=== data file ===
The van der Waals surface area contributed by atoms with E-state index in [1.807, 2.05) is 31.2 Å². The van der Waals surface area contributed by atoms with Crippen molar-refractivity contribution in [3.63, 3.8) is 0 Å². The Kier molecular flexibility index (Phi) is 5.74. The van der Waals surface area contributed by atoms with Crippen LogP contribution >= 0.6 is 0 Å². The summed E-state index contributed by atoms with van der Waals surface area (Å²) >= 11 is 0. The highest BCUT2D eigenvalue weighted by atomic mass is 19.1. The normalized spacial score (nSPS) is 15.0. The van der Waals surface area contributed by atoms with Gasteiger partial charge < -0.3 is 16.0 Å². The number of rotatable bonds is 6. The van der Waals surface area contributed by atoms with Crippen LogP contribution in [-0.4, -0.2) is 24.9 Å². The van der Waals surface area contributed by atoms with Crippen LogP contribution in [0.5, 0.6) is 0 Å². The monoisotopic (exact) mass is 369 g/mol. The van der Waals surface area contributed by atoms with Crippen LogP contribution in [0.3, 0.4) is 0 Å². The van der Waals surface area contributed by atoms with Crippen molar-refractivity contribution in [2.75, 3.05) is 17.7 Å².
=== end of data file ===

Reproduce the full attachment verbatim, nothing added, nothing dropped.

The van der Waals surface area contributed by atoms with E-state index in [1.807, 2.05) is 31.2 Å². The van der Waals surface area contributed by atoms with Crippen molar-refractivity contribution in [3.63, 3.8) is 0 Å². The Kier molecular flexibility index (Phi) is 5.74. The van der Waals surface area contributed by atoms with Crippen LogP contribution >= 0.6 is 0 Å². The summed E-state index contributed by atoms with van der Waals surface area (Å²) >= 11 is 0. The highest BCUT2D eigenvalue weighted by atomic mass is 19.1. The normalized spacial score (nSPS) is 15.0. The van der Waals surface area contributed by atoms with Gasteiger partial charge < -0.3 is 16.0 Å². The number of rotatable bonds is 6. The van der Waals surface area contributed by atoms with Crippen LogP contribution in [-0.4, -0.2) is 24.9 Å². The van der Waals surface area contributed by atoms with Crippen LogP contribution in [0.5, 0.6) is 0 Å². The monoisotopic (exact) mass is 369 g/mol. The van der Waals surface area contributed by atoms with Crippen LogP contribution in [0.3, 0.4) is 0 Å². The van der Waals surface area contributed by atoms with Crippen molar-refractivity contribution in [2.75, 3.05) is 17.7 Å².